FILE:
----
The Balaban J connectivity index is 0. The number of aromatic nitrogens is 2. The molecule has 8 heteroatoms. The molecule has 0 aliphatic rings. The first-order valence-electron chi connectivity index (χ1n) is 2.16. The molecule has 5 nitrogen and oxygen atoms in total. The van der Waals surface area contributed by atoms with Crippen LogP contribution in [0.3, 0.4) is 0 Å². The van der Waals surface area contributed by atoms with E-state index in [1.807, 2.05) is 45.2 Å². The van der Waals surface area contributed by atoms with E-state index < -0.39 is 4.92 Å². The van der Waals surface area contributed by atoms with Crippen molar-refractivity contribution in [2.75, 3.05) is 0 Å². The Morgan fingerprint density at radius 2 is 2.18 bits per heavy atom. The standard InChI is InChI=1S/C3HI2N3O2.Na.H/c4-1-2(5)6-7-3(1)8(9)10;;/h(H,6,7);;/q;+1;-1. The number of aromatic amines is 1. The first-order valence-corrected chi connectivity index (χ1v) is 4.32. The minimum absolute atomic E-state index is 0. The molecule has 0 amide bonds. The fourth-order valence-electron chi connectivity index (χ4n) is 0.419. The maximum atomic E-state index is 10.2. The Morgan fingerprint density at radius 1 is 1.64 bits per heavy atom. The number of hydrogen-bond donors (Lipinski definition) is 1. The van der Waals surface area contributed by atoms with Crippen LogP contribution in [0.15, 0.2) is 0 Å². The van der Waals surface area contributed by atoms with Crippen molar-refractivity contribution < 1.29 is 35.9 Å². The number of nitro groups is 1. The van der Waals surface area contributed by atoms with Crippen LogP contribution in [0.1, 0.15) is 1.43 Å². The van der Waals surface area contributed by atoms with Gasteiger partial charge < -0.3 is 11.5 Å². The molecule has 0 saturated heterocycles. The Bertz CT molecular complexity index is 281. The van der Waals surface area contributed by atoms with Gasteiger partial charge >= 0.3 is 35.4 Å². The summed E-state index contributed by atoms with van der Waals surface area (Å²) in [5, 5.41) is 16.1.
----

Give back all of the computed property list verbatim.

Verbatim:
The Balaban J connectivity index is 0. The number of aromatic nitrogens is 2. The molecule has 8 heteroatoms. The molecule has 0 aliphatic rings. The first-order valence-electron chi connectivity index (χ1n) is 2.16. The molecule has 5 nitrogen and oxygen atoms in total. The van der Waals surface area contributed by atoms with Crippen LogP contribution in [0.3, 0.4) is 0 Å². The van der Waals surface area contributed by atoms with E-state index in [1.807, 2.05) is 45.2 Å². The van der Waals surface area contributed by atoms with E-state index < -0.39 is 4.92 Å². The van der Waals surface area contributed by atoms with Crippen molar-refractivity contribution in [2.75, 3.05) is 0 Å². The Morgan fingerprint density at radius 2 is 2.18 bits per heavy atom. The standard InChI is InChI=1S/C3HI2N3O2.Na.H/c4-1-2(5)6-7-3(1)8(9)10;;/h(H,6,7);;/q;+1;-1. The number of aromatic amines is 1. The first-order valence-corrected chi connectivity index (χ1v) is 4.32. The minimum absolute atomic E-state index is 0. The molecule has 0 amide bonds. The fourth-order valence-electron chi connectivity index (χ4n) is 0.419. The maximum atomic E-state index is 10.2. The Morgan fingerprint density at radius 1 is 1.64 bits per heavy atom. The number of hydrogen-bond donors (Lipinski definition) is 1. The van der Waals surface area contributed by atoms with Crippen LogP contribution in [0.15, 0.2) is 0 Å². The van der Waals surface area contributed by atoms with Crippen molar-refractivity contribution < 1.29 is 35.9 Å². The number of nitro groups is 1. The van der Waals surface area contributed by atoms with Crippen LogP contribution in [0.1, 0.15) is 1.43 Å². The van der Waals surface area contributed by atoms with Gasteiger partial charge < -0.3 is 11.5 Å². The molecule has 0 saturated heterocycles. The Bertz CT molecular complexity index is 281. The van der Waals surface area contributed by atoms with Gasteiger partial charge >= 0.3 is 35.4 Å². The summed E-state index contributed by atoms with van der Waals surface area (Å²) in [5, 5.41) is 16.1.